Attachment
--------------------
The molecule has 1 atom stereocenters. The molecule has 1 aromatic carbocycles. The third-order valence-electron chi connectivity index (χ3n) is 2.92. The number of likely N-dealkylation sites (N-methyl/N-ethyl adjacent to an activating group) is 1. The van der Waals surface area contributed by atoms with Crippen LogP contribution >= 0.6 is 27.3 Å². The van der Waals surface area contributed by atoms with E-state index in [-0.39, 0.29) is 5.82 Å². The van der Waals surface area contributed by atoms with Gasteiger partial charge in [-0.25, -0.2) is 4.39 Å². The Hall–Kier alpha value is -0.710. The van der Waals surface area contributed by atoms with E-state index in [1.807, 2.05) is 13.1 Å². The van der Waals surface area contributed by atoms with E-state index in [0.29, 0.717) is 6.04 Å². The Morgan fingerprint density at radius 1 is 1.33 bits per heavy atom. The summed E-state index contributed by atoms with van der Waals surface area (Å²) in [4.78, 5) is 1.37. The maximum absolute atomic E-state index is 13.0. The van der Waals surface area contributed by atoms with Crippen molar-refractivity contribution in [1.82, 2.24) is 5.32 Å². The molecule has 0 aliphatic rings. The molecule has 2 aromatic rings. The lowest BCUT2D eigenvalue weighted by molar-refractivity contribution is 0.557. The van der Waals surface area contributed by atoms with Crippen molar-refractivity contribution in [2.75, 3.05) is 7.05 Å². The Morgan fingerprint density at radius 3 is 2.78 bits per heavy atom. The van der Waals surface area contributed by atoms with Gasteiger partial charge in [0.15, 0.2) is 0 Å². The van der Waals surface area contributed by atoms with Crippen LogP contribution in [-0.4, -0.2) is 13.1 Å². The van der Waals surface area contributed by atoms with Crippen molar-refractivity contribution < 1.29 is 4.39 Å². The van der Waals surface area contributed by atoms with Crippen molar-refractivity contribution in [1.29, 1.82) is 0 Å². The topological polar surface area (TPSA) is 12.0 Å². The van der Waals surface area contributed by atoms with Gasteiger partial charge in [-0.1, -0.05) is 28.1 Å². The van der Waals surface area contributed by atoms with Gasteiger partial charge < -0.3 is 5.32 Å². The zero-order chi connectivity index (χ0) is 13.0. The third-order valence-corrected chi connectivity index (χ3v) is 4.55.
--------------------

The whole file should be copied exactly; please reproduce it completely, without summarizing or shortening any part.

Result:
The molecule has 1 atom stereocenters. The molecule has 1 aromatic carbocycles. The third-order valence-electron chi connectivity index (χ3n) is 2.92. The number of likely N-dealkylation sites (N-methyl/N-ethyl adjacent to an activating group) is 1. The van der Waals surface area contributed by atoms with Crippen LogP contribution >= 0.6 is 27.3 Å². The van der Waals surface area contributed by atoms with E-state index in [-0.39, 0.29) is 5.82 Å². The van der Waals surface area contributed by atoms with Gasteiger partial charge in [-0.25, -0.2) is 4.39 Å². The Hall–Kier alpha value is -0.710. The van der Waals surface area contributed by atoms with E-state index in [1.807, 2.05) is 13.1 Å². The van der Waals surface area contributed by atoms with E-state index in [0.29, 0.717) is 6.04 Å². The Morgan fingerprint density at radius 1 is 1.33 bits per heavy atom. The summed E-state index contributed by atoms with van der Waals surface area (Å²) in [4.78, 5) is 1.37. The maximum absolute atomic E-state index is 13.0. The van der Waals surface area contributed by atoms with Crippen molar-refractivity contribution in [1.82, 2.24) is 5.32 Å². The molecule has 0 aliphatic rings. The molecule has 2 aromatic rings. The lowest BCUT2D eigenvalue weighted by molar-refractivity contribution is 0.557. The van der Waals surface area contributed by atoms with Crippen molar-refractivity contribution in [2.75, 3.05) is 7.05 Å². The Morgan fingerprint density at radius 3 is 2.78 bits per heavy atom. The van der Waals surface area contributed by atoms with Gasteiger partial charge in [0.15, 0.2) is 0 Å². The van der Waals surface area contributed by atoms with Crippen LogP contribution in [-0.4, -0.2) is 13.1 Å². The van der Waals surface area contributed by atoms with Crippen molar-refractivity contribution < 1.29 is 4.39 Å². The van der Waals surface area contributed by atoms with Crippen molar-refractivity contribution in [1.29, 1.82) is 0 Å². The topological polar surface area (TPSA) is 12.0 Å². The van der Waals surface area contributed by atoms with Gasteiger partial charge in [-0.1, -0.05) is 28.1 Å². The van der Waals surface area contributed by atoms with Gasteiger partial charge < -0.3 is 5.32 Å². The zero-order chi connectivity index (χ0) is 13.0. The third-order valence-corrected chi connectivity index (χ3v) is 4.55.